On 25 October 2016, FIFA announced that the FIFA Disciplinary Committee has sanctioned the Real Federación Española de Fútbol (the Spanish FA) (the “RFEF”) for breaches relating to the international transfer and registration of players under the age of 18.
According to FIFA’s press release, the RFEF was found to have:
“…violated several provisions concerning the international transfer and first registration of minor players, of which art. 19 of the Regulations on the Regulations on the Status and Transfer of Players (the “Regulations”) is the main provision, as well as other relevant provisions with regard to the registration and participation of certain players in competitions.”
As a result of breaches of the Regulations, the RFEF was fined CHF 220,000 and granted a deadline of six months in order to regularise its regulatory framework and the existing system governing the international transfer of minors in football within the country. The FIFA Disciplinary Committee also issued the RFEF with a warning and a reprimand in accordance with articles 13 and 14 of the FIFA Disciplinary Code.
FIFA’s decision relates to its investigation into the transfer of minor players who were involved with and participated in competitions with Atlético de Madrid and Real Madrid CF between 2007 and 2014 (Atlético) and 2005 and 2014 (Real Madrid).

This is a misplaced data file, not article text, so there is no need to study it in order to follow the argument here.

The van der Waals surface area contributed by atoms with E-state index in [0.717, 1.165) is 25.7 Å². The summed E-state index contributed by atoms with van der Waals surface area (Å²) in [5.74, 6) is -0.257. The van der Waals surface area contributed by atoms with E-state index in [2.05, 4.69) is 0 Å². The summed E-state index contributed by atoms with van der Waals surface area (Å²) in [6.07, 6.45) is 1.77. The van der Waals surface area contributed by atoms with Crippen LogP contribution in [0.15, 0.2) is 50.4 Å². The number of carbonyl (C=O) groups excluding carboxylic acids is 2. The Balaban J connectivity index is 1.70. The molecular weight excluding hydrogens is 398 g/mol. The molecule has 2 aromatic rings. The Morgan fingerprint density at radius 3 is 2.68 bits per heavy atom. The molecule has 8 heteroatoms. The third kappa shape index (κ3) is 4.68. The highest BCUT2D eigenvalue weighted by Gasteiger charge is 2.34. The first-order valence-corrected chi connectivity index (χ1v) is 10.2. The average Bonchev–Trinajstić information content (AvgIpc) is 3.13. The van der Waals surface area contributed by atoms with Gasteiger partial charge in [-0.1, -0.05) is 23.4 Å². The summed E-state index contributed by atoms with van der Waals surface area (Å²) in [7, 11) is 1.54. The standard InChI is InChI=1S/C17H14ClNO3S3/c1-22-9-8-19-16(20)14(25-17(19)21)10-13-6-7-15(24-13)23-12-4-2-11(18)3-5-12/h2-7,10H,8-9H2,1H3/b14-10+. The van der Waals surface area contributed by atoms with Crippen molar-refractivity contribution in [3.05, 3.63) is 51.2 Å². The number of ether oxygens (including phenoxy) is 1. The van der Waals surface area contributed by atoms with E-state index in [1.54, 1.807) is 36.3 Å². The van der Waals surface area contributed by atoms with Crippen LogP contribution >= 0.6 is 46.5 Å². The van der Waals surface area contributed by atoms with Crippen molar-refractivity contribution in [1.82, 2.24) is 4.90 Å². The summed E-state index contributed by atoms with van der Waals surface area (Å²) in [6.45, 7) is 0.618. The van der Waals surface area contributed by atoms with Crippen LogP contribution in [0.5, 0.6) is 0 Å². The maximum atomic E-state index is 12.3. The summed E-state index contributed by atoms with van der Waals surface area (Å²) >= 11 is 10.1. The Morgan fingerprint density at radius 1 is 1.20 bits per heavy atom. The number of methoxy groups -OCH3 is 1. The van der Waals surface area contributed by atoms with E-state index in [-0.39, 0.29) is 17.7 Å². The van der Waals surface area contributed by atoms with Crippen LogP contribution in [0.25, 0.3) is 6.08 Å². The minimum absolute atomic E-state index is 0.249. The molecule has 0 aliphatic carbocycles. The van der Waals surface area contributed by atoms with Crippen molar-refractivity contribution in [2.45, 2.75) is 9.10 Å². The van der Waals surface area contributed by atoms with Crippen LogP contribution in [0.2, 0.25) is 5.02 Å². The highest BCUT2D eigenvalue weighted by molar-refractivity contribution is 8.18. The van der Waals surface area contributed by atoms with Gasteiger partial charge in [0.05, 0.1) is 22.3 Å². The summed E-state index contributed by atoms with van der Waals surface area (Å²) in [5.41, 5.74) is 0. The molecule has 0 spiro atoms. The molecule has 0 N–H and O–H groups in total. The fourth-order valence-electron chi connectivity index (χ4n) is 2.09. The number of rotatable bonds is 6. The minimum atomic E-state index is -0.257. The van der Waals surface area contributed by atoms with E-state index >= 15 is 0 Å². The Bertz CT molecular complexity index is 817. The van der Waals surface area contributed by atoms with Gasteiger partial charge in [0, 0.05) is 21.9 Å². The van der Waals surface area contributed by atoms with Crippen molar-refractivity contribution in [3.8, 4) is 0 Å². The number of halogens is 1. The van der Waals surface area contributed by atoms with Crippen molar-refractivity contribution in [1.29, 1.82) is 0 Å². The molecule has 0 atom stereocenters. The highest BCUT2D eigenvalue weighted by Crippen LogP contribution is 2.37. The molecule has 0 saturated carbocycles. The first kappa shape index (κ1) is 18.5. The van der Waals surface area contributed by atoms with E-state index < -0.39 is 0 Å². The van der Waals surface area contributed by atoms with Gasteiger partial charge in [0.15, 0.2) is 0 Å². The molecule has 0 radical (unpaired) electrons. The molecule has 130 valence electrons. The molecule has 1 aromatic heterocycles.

This is not however the first time the RFEF has been sanctioned by FIFA for its involvement in respect of breaches of the Regulations regarding minors.
On 2 April 2014, the FIFA Disciplinary Committee determined that the RFEF had violated article 19 of the Regulations (together with various other provisions) in the context of the transfer and first registration of certain minor players that had been involved with or had participated for FC Barcelona. In that case, the RFEF was initially fined CHF 500,000 and granted a period of one year in which to regularise its regulatory framework and the existing system in place regarding the international transfer of minors in football. The RFEF was also issued with a reprimand, in accordance with article 14 of the FIFA Disciplinary Code.
So what are the rules that were breached?
Article 19 of the Regulations states that the international transfer of players is permitted only where they are over the age of 18. However, Article 19(2) of the Regulations sets out three exceptions to this rule:
- Where the player’s parents move to the country in which the new club is located for reasons not linked to football.
- Where the transfer takes place within the territory of the European Union or European Economic Area (EEA) and the player is aged between 16 and 18.
- Where the player lives no further than 50km from a national border and the club with which the player wishes to be registered in the neighbouring association is also within 50km of that border.